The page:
The phrase “fishing camp” evokes a picture of a rustic wooden lodge, a little worn around the edges and smelling of old fish, with a few mounted catches on the wall and a lot of fishing poles lined up in the corner. It’s probably a men-only facility, unless a committed fisherwoman is determined to overlook the lack of amenities in the place and join the guys.
Well, you haven’t seen the “new” idea of a fishing camp until you’ve traveled to Sonora Resort and Spa, one of the most luxurious places in one of the most remote areas of Canada. Sonora was actually even a logging camp before it became a fishing camp before it became a Relaix & Chateaux property extending the fishing activities to eco-adventure and cultural tours, river rafting and sea kayaking tours, tennis, golf, archery, bear watching tours, photography cruises, wine tastings, cooking classes, and of course, the spa with its therapeutic channel of mineral soaking pools.
Is there another fishing camp that has its own flower-filled conservatory for afternoon tea or just relaxing in the greenhouse environment, kept fresh by Sonora’s three full-time gardeners?
Sonora Island is 120 miles north of Vancouver, British Columbia, as the helicopter flies, and that’s the way most guests arrive, as you cannot drive there. You can also take a private boat or a seaplane, depending on where you’re beginning the trip. Either way, you’ll arrive in the midst of a beautiful mature coastal rainforest of cedars and firs in the midst of these Discovery Islands, and the vistas of mountains and waterfalls and wildlife from every giant window in the resort prove that the surroundings have been kept pristine and unspoiled. The salmon fishing is, of course, the best, and the resort’s fleet of 10 Grady White vessels are docked right below the main dining room ready for guided expeditions every day.
The 88 guest rooms are enormous stone and exposed beam cedar structures with floor-to-ceiling windows, each room equipped with binoculars to take in more easily the spectacular view of nature just outside. For executives or large family groups, two 1l,000-square-foot art-filled five-bedroom villas are available with added amenities such as snooker tables and hot tubs in every bedroom. There’s an indoor tennis building, a putting green, and the ability to arrange a quick seaplane- or boat ride to the 18-hole Storey Creek Golf Course, although why this is needed, with the resort’s virtual golf room that allows you to choose from the world’s finest courses and practice with their Callaway clubs, is a good question.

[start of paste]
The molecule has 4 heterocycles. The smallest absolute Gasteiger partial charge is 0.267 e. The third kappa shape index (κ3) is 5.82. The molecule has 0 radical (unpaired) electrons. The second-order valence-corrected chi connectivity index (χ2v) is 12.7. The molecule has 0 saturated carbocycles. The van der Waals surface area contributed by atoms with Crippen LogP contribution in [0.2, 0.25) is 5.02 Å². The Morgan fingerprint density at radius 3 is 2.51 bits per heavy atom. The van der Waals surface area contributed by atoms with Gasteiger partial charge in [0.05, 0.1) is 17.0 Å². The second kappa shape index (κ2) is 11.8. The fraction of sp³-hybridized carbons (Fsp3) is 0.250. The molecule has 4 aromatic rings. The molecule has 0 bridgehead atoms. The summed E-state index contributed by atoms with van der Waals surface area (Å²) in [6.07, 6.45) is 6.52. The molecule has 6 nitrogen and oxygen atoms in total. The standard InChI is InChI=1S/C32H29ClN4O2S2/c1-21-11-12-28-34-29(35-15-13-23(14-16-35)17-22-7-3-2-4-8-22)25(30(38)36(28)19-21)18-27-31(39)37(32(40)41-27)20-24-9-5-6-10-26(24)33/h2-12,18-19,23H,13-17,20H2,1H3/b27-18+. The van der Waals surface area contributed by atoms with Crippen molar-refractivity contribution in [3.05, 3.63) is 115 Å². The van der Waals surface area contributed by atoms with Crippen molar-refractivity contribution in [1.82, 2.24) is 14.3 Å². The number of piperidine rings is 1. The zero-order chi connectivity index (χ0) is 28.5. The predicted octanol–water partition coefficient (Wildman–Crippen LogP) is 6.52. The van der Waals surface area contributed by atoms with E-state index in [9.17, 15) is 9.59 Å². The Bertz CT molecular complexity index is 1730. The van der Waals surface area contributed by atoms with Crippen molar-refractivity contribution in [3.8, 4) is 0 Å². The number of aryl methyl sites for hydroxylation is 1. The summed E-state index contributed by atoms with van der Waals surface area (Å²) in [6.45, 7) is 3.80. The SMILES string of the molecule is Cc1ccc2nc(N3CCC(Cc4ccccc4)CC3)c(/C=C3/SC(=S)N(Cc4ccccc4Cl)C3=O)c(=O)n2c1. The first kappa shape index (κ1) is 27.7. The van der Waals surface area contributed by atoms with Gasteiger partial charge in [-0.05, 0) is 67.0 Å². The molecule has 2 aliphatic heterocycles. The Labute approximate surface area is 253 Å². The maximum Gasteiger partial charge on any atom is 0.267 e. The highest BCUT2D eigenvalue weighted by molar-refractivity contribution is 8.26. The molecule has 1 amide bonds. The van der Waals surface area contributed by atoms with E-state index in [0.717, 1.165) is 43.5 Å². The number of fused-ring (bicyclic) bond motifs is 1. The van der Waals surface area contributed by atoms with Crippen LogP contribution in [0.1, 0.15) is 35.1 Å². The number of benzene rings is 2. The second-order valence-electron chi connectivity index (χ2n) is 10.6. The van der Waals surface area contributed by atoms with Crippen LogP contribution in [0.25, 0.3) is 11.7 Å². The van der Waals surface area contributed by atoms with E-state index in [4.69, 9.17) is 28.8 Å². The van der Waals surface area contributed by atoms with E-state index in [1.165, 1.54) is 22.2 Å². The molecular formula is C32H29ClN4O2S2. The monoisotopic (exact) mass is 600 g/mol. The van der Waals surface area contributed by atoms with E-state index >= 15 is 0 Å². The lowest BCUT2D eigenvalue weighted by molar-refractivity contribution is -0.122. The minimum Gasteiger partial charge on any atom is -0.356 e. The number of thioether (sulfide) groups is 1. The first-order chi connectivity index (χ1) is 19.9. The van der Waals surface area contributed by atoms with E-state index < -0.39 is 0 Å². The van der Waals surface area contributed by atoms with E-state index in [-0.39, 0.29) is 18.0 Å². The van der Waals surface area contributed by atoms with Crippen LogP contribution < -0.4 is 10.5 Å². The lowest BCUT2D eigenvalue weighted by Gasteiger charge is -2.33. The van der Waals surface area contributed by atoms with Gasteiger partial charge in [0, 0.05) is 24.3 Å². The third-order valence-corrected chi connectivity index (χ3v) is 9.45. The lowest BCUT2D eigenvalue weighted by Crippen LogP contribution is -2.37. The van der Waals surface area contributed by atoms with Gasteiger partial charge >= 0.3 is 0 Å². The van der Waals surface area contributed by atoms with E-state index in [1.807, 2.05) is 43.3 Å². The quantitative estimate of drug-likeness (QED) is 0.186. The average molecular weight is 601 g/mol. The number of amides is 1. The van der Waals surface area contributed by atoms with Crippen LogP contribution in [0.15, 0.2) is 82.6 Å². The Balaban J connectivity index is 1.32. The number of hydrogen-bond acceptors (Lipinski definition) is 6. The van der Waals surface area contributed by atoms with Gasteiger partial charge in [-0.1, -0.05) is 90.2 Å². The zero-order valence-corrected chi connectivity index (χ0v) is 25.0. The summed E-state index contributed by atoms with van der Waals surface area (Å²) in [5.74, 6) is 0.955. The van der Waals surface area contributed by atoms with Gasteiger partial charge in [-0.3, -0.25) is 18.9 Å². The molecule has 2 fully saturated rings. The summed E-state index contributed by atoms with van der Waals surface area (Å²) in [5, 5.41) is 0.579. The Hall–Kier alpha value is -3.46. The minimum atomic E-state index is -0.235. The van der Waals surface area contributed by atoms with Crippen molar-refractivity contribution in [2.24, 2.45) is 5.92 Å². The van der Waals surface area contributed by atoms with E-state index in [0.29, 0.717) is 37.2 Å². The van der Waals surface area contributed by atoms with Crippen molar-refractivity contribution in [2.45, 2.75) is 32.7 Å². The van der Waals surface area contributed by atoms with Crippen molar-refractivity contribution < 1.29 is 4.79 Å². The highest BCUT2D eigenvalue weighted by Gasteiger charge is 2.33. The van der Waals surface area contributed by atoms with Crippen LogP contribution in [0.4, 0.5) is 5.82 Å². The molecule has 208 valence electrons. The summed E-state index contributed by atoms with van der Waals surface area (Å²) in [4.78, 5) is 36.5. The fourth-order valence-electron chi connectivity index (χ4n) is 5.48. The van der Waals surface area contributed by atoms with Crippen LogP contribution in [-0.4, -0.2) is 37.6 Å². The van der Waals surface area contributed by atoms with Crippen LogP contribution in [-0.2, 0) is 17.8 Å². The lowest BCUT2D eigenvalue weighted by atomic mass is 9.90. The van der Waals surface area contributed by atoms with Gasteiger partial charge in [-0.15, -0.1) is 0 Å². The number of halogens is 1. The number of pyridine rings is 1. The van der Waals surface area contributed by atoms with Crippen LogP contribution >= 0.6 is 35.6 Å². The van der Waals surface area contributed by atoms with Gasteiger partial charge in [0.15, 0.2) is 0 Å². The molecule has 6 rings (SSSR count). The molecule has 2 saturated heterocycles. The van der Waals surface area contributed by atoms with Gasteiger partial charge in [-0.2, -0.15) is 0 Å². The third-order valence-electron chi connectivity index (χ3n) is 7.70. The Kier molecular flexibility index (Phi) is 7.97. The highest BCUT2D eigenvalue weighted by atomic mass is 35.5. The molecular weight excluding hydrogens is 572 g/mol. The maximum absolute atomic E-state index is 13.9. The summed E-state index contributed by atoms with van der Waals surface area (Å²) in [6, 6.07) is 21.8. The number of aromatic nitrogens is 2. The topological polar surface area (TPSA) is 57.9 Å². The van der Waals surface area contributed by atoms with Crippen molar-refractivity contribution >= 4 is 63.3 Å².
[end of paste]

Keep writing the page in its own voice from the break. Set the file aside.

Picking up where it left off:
You can take a helicopter glacier tour from the resort, hike the rainforest, and at certain times of the year, look for grizzlies and black bears who come down from their mountain hideaways when the salmon are running. Four trout ponds allow you to practice fly-fishing, and the eco-adventure tour in a rubber boat is as exciting as a roller coaster when your captain-guide races over the whitewater eddies and currents.
Of course you can have your caught fish shipped home from the resort, but Sonora offers a number of other choices, including taxidermy, in which your fish can be made into a mount for the wall, or “Gyotaku,” an ancient Japanese art of fish-printing, practiced by a local artist. The fish is used as a printing surface to create a beautifully detailed likeness, and after the print is taken for your artwork to be processed and sent home, you can still eat the fish at the resort. And, although it can be cooked in any number of ways, you would be wise to allow Chef Terry Pichor to do his gourmet thing with your catch. Pichor’s menu is a joy to any gourmand, with specialties such as Octopus Bolognese, 30-day dry aged and sous-vide heritage beef tenderloin, and Charred Eggplant Ravioli. He will make your 10-pound sockeye salmon into a dish worthy of any Michelin-starred city restaurant if you turn the fish over to him as soon as you catch it.
Of course there’s games room and an exercise room, and even a 12-seat movie theater with a popcorn machine and 100 movies on cd, if you can stay awake after fishing or hiking all day.
Sonora is expensive — between $680 and $4240 per night, but the price seems softer when you’re told that you may telephone anywhere in the world from the phone in your room, free of charge. And everything else, from food to alcohol to snacks, is included in that price. Go to sonoraresort.com or for reservations, 604-233-0400 or firstname.lastname@example.org.